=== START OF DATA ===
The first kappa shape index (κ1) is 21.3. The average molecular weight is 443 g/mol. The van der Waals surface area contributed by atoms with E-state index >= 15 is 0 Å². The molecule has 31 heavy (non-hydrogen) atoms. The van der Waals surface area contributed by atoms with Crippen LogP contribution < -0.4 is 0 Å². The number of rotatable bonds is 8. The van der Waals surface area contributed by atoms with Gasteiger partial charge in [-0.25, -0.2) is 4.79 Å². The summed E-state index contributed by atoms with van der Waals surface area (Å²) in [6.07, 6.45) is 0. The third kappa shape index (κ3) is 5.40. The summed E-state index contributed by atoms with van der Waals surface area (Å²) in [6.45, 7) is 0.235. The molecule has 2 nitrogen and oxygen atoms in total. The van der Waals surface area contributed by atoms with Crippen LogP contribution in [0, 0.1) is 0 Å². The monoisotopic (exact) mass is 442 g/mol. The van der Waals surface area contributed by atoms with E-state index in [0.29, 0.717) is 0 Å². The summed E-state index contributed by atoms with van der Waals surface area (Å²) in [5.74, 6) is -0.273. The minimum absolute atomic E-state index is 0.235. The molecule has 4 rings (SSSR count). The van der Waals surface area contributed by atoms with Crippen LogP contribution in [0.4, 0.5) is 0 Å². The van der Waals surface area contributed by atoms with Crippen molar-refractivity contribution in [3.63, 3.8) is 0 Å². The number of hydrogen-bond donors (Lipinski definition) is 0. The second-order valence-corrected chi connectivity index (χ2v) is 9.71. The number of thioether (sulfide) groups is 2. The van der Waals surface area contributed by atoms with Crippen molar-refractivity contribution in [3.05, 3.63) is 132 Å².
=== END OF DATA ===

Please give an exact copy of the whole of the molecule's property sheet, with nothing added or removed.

The first kappa shape index (κ1) is 21.3. The average molecular weight is 443 g/mol. The van der Waals surface area contributed by atoms with E-state index >= 15 is 0 Å². The molecule has 31 heavy (non-hydrogen) atoms. The van der Waals surface area contributed by atoms with Crippen LogP contribution < -0.4 is 0 Å². The number of rotatable bonds is 8. The van der Waals surface area contributed by atoms with Gasteiger partial charge in [-0.25, -0.2) is 4.79 Å². The summed E-state index contributed by atoms with van der Waals surface area (Å²) in [6.07, 6.45) is 0. The third kappa shape index (κ3) is 5.40. The summed E-state index contributed by atoms with van der Waals surface area (Å²) in [6.45, 7) is 0.235. The molecule has 2 nitrogen and oxygen atoms in total. The van der Waals surface area contributed by atoms with Crippen LogP contribution in [0, 0.1) is 0 Å². The monoisotopic (exact) mass is 442 g/mol. The van der Waals surface area contributed by atoms with E-state index in [0.29, 0.717) is 0 Å². The summed E-state index contributed by atoms with van der Waals surface area (Å²) in [5.74, 6) is -0.273. The minimum absolute atomic E-state index is 0.235. The molecule has 4 rings (SSSR count). The van der Waals surface area contributed by atoms with Crippen LogP contribution in [0.4, 0.5) is 0 Å². The van der Waals surface area contributed by atoms with Crippen molar-refractivity contribution in [3.63, 3.8) is 0 Å². The number of hydrogen-bond donors (Lipinski definition) is 0. The second-order valence-corrected chi connectivity index (χ2v) is 9.71. The number of thioether (sulfide) groups is 2. The van der Waals surface area contributed by atoms with Crippen molar-refractivity contribution in [3.05, 3.63) is 132 Å².